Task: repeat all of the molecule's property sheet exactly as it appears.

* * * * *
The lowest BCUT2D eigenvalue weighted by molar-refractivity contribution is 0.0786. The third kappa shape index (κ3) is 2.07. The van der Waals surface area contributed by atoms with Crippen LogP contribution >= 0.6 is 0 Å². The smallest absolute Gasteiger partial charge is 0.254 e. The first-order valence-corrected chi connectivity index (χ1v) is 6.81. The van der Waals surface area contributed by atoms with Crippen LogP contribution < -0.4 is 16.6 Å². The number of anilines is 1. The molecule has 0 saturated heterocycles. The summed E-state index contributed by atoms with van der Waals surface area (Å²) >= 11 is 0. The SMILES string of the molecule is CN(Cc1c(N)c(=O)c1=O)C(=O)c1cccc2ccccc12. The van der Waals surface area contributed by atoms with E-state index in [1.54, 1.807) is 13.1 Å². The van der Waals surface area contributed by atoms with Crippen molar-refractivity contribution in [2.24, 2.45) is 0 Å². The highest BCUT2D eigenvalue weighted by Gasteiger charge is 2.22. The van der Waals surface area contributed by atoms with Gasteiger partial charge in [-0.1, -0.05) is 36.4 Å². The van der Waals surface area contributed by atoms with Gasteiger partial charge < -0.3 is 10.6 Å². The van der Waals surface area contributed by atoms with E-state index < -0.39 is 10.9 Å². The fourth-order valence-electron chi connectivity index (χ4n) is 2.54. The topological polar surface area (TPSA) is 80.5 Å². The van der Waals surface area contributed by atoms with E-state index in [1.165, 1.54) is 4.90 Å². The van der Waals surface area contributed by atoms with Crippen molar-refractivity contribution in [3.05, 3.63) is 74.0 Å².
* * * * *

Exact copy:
The lowest BCUT2D eigenvalue weighted by molar-refractivity contribution is 0.0786. The third kappa shape index (κ3) is 2.07. The van der Waals surface area contributed by atoms with Crippen LogP contribution >= 0.6 is 0 Å². The smallest absolute Gasteiger partial charge is 0.254 e. The first-order valence-corrected chi connectivity index (χ1v) is 6.81. The van der Waals surface area contributed by atoms with Crippen LogP contribution < -0.4 is 16.6 Å². The number of anilines is 1. The molecule has 0 saturated heterocycles. The summed E-state index contributed by atoms with van der Waals surface area (Å²) >= 11 is 0. The SMILES string of the molecule is CN(Cc1c(N)c(=O)c1=O)C(=O)c1cccc2ccccc12. The van der Waals surface area contributed by atoms with E-state index in [1.54, 1.807) is 13.1 Å². The van der Waals surface area contributed by atoms with Crippen molar-refractivity contribution in [2.24, 2.45) is 0 Å². The highest BCUT2D eigenvalue weighted by Gasteiger charge is 2.22. The van der Waals surface area contributed by atoms with Gasteiger partial charge in [-0.1, -0.05) is 36.4 Å². The van der Waals surface area contributed by atoms with Gasteiger partial charge < -0.3 is 10.6 Å². The van der Waals surface area contributed by atoms with E-state index < -0.39 is 10.9 Å². The fourth-order valence-electron chi connectivity index (χ4n) is 2.54. The topological polar surface area (TPSA) is 80.5 Å². The van der Waals surface area contributed by atoms with E-state index in [1.165, 1.54) is 4.90 Å². The van der Waals surface area contributed by atoms with Crippen molar-refractivity contribution in [3.05, 3.63) is 74.0 Å².